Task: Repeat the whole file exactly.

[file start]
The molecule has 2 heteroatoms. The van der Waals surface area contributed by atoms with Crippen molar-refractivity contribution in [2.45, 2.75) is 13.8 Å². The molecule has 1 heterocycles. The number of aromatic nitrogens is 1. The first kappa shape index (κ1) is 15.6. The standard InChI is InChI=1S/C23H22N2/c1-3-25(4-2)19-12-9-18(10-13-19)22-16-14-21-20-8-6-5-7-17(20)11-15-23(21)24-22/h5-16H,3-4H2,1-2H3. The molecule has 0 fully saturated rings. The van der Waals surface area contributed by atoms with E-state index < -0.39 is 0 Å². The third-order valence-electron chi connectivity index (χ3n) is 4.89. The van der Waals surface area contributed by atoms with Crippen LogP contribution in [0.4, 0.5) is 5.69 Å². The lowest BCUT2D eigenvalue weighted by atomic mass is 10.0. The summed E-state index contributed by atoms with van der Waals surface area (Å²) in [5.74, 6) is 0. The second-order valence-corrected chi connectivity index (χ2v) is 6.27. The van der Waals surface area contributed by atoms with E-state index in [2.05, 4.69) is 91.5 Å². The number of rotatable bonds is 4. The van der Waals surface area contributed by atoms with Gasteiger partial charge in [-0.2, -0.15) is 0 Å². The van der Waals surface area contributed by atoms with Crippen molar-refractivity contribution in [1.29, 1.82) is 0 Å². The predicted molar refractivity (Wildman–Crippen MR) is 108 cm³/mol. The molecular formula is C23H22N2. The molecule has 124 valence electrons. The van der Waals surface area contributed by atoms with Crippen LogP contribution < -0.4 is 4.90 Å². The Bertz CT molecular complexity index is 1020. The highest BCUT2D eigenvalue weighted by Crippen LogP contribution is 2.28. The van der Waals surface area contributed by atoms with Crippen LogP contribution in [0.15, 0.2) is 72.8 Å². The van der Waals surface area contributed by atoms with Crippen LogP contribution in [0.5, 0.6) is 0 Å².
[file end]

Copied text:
The molecule has 2 heteroatoms. The van der Waals surface area contributed by atoms with Crippen molar-refractivity contribution in [2.45, 2.75) is 13.8 Å². The molecule has 1 heterocycles. The number of aromatic nitrogens is 1. The first kappa shape index (κ1) is 15.6. The standard InChI is InChI=1S/C23H22N2/c1-3-25(4-2)19-12-9-18(10-13-19)22-16-14-21-20-8-6-5-7-17(20)11-15-23(21)24-22/h5-16H,3-4H2,1-2H3. The molecule has 0 fully saturated rings. The van der Waals surface area contributed by atoms with E-state index < -0.39 is 0 Å². The third-order valence-electron chi connectivity index (χ3n) is 4.89. The van der Waals surface area contributed by atoms with Crippen LogP contribution in [0.4, 0.5) is 5.69 Å². The lowest BCUT2D eigenvalue weighted by atomic mass is 10.0. The summed E-state index contributed by atoms with van der Waals surface area (Å²) in [5.74, 6) is 0. The second-order valence-corrected chi connectivity index (χ2v) is 6.27. The van der Waals surface area contributed by atoms with E-state index in [2.05, 4.69) is 91.5 Å². The number of rotatable bonds is 4. The van der Waals surface area contributed by atoms with Gasteiger partial charge in [-0.2, -0.15) is 0 Å². The van der Waals surface area contributed by atoms with Crippen molar-refractivity contribution in [1.29, 1.82) is 0 Å². The predicted molar refractivity (Wildman–Crippen MR) is 108 cm³/mol. The molecular formula is C23H22N2. The molecule has 124 valence electrons. The van der Waals surface area contributed by atoms with Crippen LogP contribution < -0.4 is 4.90 Å². The Bertz CT molecular complexity index is 1020. The highest BCUT2D eigenvalue weighted by Crippen LogP contribution is 2.28. The van der Waals surface area contributed by atoms with Crippen LogP contribution in [0.15, 0.2) is 72.8 Å². The van der Waals surface area contributed by atoms with Crippen LogP contribution in [0.5, 0.6) is 0 Å².